Let’s say you put those 256 16×16 sprites onto just one sprite sheet. How large do you think that the resulting file would be? If you downloaded the files and looked at the sizes you know that the 256×256 image is only 3.42KB! That is a savings of 698.02KB! But how is that possible!?! The answer has to do with how images scale and are compressed and a lot of other technical stuff that we are not going to go into. The important thing to take away is that doubling an image in size doesn’t necessarily double it in memory. In fact, if you look at the other sizes of the images you will notice that the size of the images from 16×16 to 128×128 sprite only moves up to 2.98KB, and the 256×256 only moves up to 3.43KB! I know, awesome right!?!
The second reason we do this is for simplicity’s sake. Sprite sheets provide a nice way to organize all of our images. If you have ever played a game on the Atari, NES, Sega Saturn, SNES, Gameboy, or pretty much anything that is 2D, then you have seen sprite sheets at work. Some of those games have thousands and thousands of sprites in them. Take a game like Final Fantasy 3 on the Super Nintendo (which we all know is really Final Fantasy 6, right?). They have dozens of characters, hundreds of enemies, spells, items, terrain types, and probably several dozen other things that I’m leaving out. So how do they keep track of all of those individual sprites? Again, the answer is sprite sheets. Imagine that instead of having dozens of sprites or sprite sheets for each character, they had all of the images for each character on 1 sheet. That way they always knew exactly what to reference. Life becomes exponetially easier when working on large projects. As a quick reference, google image search for “Finaly Fantasy 6 Sprite Sheets” and check out some of the sprite sheets from Final Fantasy to get an idea of how they are used in large games.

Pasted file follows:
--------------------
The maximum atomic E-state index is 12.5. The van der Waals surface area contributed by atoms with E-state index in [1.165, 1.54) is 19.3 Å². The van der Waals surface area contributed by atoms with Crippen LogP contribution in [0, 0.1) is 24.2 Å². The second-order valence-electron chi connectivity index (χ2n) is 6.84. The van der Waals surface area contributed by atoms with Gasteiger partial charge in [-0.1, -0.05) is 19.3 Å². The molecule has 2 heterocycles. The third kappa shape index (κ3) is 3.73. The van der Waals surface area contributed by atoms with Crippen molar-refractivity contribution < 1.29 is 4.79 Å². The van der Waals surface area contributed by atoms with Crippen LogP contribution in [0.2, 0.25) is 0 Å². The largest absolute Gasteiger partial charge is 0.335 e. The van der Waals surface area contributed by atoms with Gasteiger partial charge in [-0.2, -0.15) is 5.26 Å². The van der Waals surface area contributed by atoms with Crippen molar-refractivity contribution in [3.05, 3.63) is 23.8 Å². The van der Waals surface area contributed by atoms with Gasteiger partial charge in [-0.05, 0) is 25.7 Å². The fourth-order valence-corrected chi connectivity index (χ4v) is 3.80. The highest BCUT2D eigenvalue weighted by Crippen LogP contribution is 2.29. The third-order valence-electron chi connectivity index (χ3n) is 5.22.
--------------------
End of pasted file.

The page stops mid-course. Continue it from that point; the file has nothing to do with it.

The overall process of creating sprites with animations is a pretty simple process. Open up a blank file and name it main.lua. The first thing that we need to do is to set up our sprite handler. Go ahead and put the following code in: